The attention by people who have paid to feed, stroke and swim with the stingrays perhaps makes them more vulnerable to disease and storms, according to the research, led by Christina Semeniuk of Canada’s Simon Fraser University.
Experts say wild populations of animals such as dolphins, penguins and sharks also are affected by increased contact with curious people. The Canadian study was one of the first to investigate direct effects on the physiology of animals involved in such tourism.
“The implications of these findings will not only affect the wildlife,” according to Semeniuk. “Reduced stingray numbers, or injured, unhealthy-looking stingrays, can cause the visitor site to become less attractive and may cause a decline in tourist numbers and have an economic impact.”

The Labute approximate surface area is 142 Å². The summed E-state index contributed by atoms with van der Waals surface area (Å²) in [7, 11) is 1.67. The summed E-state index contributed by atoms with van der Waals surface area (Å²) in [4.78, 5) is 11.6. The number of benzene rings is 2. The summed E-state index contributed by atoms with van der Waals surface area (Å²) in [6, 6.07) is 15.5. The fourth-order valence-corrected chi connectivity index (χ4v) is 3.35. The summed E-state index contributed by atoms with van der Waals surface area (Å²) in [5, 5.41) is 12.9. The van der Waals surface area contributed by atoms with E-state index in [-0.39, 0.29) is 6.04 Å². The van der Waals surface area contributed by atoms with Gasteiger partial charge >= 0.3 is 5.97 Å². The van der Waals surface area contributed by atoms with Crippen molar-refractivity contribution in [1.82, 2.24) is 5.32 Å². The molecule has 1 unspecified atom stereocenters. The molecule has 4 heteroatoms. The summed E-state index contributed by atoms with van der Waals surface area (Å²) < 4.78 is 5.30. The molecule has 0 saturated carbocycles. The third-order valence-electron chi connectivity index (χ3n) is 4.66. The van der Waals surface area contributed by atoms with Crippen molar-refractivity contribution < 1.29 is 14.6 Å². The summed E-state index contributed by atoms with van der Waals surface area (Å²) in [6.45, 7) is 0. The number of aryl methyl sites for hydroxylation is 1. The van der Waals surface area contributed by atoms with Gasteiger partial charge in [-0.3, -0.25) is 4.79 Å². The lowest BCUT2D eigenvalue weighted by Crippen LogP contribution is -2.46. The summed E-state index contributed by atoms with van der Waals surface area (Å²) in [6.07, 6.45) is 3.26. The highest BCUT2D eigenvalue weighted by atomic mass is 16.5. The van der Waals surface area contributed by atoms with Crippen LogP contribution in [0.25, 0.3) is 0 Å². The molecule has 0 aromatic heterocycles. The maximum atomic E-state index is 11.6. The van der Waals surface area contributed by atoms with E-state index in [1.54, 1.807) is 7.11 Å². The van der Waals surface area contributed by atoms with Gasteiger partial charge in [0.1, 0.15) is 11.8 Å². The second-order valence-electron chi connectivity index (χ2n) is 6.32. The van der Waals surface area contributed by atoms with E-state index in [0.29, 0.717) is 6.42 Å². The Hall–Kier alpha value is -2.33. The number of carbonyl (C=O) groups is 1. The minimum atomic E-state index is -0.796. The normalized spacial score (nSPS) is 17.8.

At the Caymans site, the stingrays are regularly injured by boats, the scientists found, while the crowded conditions encourage parasites. The animals also have come to rely on hand-fed squid, which stingrays do not usually eat. “These impacts can have long-term health effects, in terms of reduced longevity and reduced reproductive effort,” she said. The study results are to be published in the journal Biological Conservation.
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